8 Tips for a Healthy Lunch Box from Waitrose
Food & Beverage
August 25, 2020, 9:54 am
As children head back to school in the coming weeks, packing them lunches that are filled with healthy, delicious food has never been so important. The team at Waitrose knows that providing a nutrient-dense lunch while meeting the energy needs of a growing child requires a little thought. With these tips and product recommendations from Waitrose’s nutritionist, you should be able to make a healthy lunch box that is quick and easy to pack, but most importantly, eaten and enjoyed by your child.
Nicola Selwood, Waitrose nutritionist
- Aim for at least 1 of your child’s 5 a day
As a guide, a child’s portion is the amount of fruit or vegetable they can fit in their hand. Dried fruit counts too, such as raisins, but try not to include dried fruit too often as it is high in sugar. Perfect for the lunchbox are bananas, sliced grapes, satsumas and clementines, apples and pears, carrot sticks, cucumber and red pepper slices. If your child doesn’t touch their fruit and vegetables each day, you could try an alternative such as a fruit smoothie or a dried fruit snack, or why not try cutting melon into various shapes to tempt them.
- Have a daily protein source
Protein is important for your child’s growth. Meat, fish, eggs and beans are great protein sources that can easily be incorporated into your child’s lunch box. Sliced chicken, egg mayonnaise or tuna are great sandwich fillers and sliced hard boiled eggs are a great source of protein which travel well in a lunch box. If you need a change from sandwiches, why not try adding mixed beans and tuna to a pasta salad.
- Include a starchy food every day
Starchy foods provide energy and fibre and include bread, pasta, rice and cereals. Try to pick wholegrain varieties where possible to increase your child’s fibre intake. If your child isn’t keen on the wholegrain versions of bread, pasta and rice then try half ‘n’ half. Great examples are ‘best of both’ bread, mixing half white, half wholegrain for pasta and rice, or mixing high fibre cereals into regular cereals. As this food group usually makes up the biggest part of lunch, it’s important to vary it. Think about a wholemeal wrap one day, pasta salad the next or how about a bagel half or some sliced wholemeal pitta bread?
- Add a daily portion of dairy to your child’s lunch box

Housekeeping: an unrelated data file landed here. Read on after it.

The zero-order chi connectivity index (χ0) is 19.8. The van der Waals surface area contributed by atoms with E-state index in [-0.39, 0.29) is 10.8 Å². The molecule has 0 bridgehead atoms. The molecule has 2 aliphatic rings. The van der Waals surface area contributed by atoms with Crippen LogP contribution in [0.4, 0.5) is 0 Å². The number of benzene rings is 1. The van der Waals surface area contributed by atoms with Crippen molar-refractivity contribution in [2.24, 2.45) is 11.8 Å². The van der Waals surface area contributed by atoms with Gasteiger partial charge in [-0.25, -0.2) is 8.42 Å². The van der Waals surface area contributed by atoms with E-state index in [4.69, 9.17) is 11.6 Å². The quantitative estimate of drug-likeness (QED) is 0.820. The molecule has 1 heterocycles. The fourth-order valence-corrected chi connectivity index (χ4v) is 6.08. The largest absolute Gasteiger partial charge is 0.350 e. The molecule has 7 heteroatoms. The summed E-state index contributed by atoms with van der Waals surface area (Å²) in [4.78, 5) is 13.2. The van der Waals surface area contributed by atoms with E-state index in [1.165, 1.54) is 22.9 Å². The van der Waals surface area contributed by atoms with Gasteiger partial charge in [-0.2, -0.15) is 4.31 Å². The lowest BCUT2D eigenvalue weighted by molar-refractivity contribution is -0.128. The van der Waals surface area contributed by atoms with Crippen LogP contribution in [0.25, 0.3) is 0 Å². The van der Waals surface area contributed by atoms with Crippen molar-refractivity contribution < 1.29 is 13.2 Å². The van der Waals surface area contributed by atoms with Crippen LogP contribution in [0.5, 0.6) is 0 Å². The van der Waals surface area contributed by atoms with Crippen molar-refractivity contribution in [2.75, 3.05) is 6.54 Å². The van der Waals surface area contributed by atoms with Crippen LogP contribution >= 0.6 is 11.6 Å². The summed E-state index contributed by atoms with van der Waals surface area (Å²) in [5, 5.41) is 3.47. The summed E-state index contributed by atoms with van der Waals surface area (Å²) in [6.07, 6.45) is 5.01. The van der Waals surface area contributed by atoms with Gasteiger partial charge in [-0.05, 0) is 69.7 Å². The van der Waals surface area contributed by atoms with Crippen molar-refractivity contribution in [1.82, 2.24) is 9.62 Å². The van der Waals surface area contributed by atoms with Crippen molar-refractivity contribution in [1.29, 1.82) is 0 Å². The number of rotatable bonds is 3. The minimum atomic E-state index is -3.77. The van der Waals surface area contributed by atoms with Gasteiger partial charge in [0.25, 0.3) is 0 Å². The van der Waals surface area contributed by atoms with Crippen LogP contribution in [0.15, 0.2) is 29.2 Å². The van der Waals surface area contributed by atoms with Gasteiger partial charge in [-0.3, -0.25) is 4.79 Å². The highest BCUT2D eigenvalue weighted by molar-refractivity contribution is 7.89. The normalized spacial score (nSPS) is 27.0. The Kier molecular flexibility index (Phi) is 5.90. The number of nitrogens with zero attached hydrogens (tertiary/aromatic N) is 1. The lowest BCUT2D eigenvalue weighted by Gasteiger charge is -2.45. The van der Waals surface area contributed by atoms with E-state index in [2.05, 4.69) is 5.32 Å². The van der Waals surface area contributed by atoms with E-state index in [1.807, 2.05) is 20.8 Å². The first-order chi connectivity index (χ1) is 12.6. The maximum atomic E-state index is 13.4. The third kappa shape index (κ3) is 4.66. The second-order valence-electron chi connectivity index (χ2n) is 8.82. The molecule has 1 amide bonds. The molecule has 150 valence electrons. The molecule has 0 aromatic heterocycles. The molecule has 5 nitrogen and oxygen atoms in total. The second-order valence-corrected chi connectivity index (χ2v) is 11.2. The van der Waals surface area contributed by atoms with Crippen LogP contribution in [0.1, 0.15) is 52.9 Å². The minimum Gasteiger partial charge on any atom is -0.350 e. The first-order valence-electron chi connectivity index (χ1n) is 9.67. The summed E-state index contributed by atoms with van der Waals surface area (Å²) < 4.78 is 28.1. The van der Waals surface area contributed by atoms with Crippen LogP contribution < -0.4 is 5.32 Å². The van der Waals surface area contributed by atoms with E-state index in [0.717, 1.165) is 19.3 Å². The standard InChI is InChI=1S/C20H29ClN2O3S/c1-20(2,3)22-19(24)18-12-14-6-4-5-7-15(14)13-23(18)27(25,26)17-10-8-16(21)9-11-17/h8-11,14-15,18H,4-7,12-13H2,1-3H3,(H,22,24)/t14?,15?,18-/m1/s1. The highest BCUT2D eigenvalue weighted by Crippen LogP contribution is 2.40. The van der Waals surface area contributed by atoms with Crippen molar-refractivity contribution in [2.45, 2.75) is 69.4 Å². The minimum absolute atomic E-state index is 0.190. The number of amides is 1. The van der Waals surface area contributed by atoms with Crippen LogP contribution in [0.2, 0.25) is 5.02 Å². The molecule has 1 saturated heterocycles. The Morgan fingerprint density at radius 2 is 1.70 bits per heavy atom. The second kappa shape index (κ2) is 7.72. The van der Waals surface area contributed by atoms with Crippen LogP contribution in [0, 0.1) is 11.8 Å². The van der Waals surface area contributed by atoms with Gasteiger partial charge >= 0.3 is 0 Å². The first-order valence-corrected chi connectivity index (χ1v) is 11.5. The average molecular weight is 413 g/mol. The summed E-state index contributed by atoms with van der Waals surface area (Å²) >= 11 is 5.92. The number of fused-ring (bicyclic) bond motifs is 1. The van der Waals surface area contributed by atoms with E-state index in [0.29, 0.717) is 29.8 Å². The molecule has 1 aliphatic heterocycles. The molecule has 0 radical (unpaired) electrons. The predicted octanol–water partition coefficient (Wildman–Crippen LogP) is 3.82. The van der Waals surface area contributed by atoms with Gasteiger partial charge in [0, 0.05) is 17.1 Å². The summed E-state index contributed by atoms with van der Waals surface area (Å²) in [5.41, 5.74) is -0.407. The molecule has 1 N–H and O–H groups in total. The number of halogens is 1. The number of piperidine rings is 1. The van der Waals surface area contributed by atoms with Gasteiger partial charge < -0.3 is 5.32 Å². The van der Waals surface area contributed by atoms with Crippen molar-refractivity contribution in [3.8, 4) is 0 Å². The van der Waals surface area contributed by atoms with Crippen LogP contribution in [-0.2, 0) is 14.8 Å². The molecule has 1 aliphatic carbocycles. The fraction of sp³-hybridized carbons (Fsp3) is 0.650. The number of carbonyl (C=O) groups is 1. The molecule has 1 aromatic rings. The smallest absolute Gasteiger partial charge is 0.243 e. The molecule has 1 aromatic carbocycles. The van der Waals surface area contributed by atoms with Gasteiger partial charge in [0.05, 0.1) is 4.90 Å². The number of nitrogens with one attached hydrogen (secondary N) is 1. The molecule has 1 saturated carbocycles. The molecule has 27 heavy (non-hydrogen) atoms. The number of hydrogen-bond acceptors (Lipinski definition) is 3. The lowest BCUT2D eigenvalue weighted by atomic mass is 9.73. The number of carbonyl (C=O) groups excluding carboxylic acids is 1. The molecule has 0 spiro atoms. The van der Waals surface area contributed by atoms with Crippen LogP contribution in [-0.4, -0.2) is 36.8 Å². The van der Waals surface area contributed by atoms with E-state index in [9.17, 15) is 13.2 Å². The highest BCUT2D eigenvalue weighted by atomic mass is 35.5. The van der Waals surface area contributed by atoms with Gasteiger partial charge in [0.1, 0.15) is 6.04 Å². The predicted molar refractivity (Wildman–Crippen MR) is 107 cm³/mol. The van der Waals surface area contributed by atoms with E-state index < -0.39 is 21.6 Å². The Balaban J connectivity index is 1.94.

Dairy foods are an excellent source of calcium which is important for your child’s growing bones. Milk is the top choice to have as a drink for lunch, but yogurts and cheese sticks are great additions to your child’s lunch box. You could include cheese as the sandwich filling or low fat cream cheese as a dip for vegetable sticks. If you choose dairy alternatives such as soya milk or yogurt, pick varieties that are fortified with calcium. Other non-dairy sources of calcium include dried fruits, particularly figs and apricots. Try to encourage your child to end their lunch with a piece of cheese as this can help protect teeth from acid erosion.
- Try to include oily fish now and again
Oily fish is a great source of Omega 3 fats. Salmon and mackerel make great sandwich fillers or as an accompaniment to pasta or rice. If your child refuses to eat oily fish (most do!) then you could try Waitrose Omega 3 eggs. And don’t worry if you can’t get Omega 3 sources into your child’s lunch, just remember to include it in a meal at home or consider a supplement as children’s versions are available.
- Pick healthier snacks over crisps
Some schools have a ban on crisps so it’s good to know there are some tasty alternatives available. Healthier products include breadsticks, crackers, rice cakes and vegetable sticks with houmous to name but a few. If your school does allow crisps, then opt for reduced salt versions or try unsalted.
You can even get lentil crisps and baked vegetable crisps for a healthier crunch. Savoury mixed seeds are a great alternative, but do check your school’s allergen policy as some mixes contain sesame seeds.
- Keep sausage rolls and pies as an occasional treat
These products are often high in saturated fat so need to be kept to a minimum rather than a regular lunch box item. If you want to include them in your child’s lunch box, opt for the mini versions.
- Confectionery & chocolate aren’t usually allowed
Cakes & biscuits are often allowed but it’s a good idea to opt for the healthier ones, such as reduced sugar biscuits or cakes and keep the portions on the small side.
About Waitrose & Partners
Waitrose & Partners has 349 shops in England, Scotland, Wales and the Channel Islands, including 61 convenience branches, and another 27 shops at Welcome Break locations. It combines the convenience of a supermarket with the expertise and service of a specialist shop – dedicated to offering quality food that has been responsibly sourced, combined with high standards of customer service. Waitrose & Partners is an employee-owned business – all employees are Partners and have a say in how the business is run.
Waitrose & Partners exports products to more than 50 countries worldwide and has nine shops which operate under license in the Middle East. The retailer’s omnichannel business includes the online grocery service, Waitrose.com, as well as specialist online shops including waitrosecellar.com for wine and waitroseflorist.com for plants and flowers.